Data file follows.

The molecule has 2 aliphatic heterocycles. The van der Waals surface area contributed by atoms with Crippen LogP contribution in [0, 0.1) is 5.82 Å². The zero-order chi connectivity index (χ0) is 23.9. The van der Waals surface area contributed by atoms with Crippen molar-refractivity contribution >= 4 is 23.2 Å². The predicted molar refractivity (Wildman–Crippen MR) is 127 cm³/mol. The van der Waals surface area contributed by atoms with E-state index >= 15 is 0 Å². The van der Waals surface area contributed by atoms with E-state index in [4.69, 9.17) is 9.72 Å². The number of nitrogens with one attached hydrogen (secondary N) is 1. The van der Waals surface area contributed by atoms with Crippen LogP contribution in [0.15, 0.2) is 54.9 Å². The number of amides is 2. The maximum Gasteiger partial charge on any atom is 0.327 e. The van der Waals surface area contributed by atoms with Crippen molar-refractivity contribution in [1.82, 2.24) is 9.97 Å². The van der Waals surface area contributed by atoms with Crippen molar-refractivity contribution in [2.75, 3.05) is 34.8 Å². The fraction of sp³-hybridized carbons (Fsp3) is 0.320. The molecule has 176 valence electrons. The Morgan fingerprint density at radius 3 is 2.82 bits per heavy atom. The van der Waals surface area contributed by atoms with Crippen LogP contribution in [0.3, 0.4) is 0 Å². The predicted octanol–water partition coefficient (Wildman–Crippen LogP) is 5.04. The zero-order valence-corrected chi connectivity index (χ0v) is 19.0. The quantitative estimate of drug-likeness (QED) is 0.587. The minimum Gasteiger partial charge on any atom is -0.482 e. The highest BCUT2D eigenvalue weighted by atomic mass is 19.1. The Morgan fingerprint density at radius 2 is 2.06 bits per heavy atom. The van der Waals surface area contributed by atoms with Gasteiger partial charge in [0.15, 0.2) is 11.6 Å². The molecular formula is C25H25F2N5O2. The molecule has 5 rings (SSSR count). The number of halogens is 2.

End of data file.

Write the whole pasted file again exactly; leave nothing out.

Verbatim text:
The molecule has 2 aliphatic heterocycles. The van der Waals surface area contributed by atoms with Crippen LogP contribution in [0, 0.1) is 5.82 Å². The zero-order chi connectivity index (χ0) is 23.9. The van der Waals surface area contributed by atoms with Crippen molar-refractivity contribution >= 4 is 23.2 Å². The predicted molar refractivity (Wildman–Crippen MR) is 127 cm³/mol. The van der Waals surface area contributed by atoms with E-state index >= 15 is 0 Å². The van der Waals surface area contributed by atoms with E-state index in [4.69, 9.17) is 9.72 Å². The number of nitrogens with one attached hydrogen (secondary N) is 1. The van der Waals surface area contributed by atoms with Crippen LogP contribution in [0.15, 0.2) is 54.9 Å². The number of amides is 2. The maximum Gasteiger partial charge on any atom is 0.327 e. The van der Waals surface area contributed by atoms with Crippen molar-refractivity contribution in [1.82, 2.24) is 9.97 Å². The van der Waals surface area contributed by atoms with Crippen molar-refractivity contribution in [2.75, 3.05) is 34.8 Å². The fraction of sp³-hybridized carbons (Fsp3) is 0.320. The molecule has 176 valence electrons. The Morgan fingerprint density at radius 3 is 2.82 bits per heavy atom. The van der Waals surface area contributed by atoms with Crippen LogP contribution in [0.3, 0.4) is 0 Å². The predicted octanol–water partition coefficient (Wildman–Crippen LogP) is 5.04. The zero-order valence-corrected chi connectivity index (χ0v) is 19.0. The quantitative estimate of drug-likeness (QED) is 0.587. The minimum Gasteiger partial charge on any atom is -0.482 e. The highest BCUT2D eigenvalue weighted by atomic mass is 19.1. The Morgan fingerprint density at radius 2 is 2.06 bits per heavy atom. The van der Waals surface area contributed by atoms with Gasteiger partial charge in [0.15, 0.2) is 11.6 Å². The molecular formula is C25H25F2N5O2. The molecule has 5 rings (SSSR count). The number of halogens is 2.